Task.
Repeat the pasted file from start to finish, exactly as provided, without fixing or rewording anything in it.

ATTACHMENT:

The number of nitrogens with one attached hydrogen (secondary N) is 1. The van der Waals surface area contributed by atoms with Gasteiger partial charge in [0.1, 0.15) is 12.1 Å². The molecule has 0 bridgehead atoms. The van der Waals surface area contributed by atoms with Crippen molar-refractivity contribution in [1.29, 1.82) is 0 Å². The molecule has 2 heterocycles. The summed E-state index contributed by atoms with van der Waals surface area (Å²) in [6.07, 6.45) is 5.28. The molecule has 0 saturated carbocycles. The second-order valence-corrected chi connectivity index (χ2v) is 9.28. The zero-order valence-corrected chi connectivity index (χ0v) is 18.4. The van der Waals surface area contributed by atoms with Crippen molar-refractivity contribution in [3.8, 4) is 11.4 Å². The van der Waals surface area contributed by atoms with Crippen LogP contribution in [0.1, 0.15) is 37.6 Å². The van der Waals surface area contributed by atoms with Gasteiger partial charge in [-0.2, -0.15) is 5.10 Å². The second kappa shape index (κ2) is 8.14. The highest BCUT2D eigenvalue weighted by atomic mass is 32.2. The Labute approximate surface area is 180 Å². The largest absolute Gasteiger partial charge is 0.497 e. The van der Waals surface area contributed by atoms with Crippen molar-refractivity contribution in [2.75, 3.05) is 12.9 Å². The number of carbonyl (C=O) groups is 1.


The number of nitrogens with one attached hydrogen (secondary N) is 1. The van der Waals surface area contributed by atoms with Gasteiger partial charge in [0.1, 0.15) is 12.1 Å². The molecule has 0 bridgehead atoms. The van der Waals surface area contributed by atoms with Crippen molar-refractivity contribution in [1.29, 1.82) is 0 Å². The molecule has 2 heterocycles. The summed E-state index contributed by atoms with van der Waals surface area (Å²) in [6.07, 6.45) is 5.28. The molecule has 0 saturated carbocycles. The second-order valence-corrected chi connectivity index (χ2v) is 9.28. The zero-order valence-corrected chi connectivity index (χ0v) is 18.4. The van der Waals surface area contributed by atoms with Crippen molar-refractivity contribution in [3.8, 4) is 11.4 Å². The van der Waals surface area contributed by atoms with Crippen LogP contribution in [0.1, 0.15) is 37.6 Å². The van der Waals surface area contributed by atoms with Gasteiger partial charge in [-0.2, -0.15) is 5.10 Å². The second kappa shape index (κ2) is 8.14. The highest BCUT2D eigenvalue weighted by atomic mass is 32.2. The Labute approximate surface area is 180 Å². The largest absolute Gasteiger partial charge is 0.497 e. The van der Waals surface area contributed by atoms with Crippen molar-refractivity contribution in [2.75, 3.05) is 12.9 Å². The number of carbonyl (C=O) groups is 1.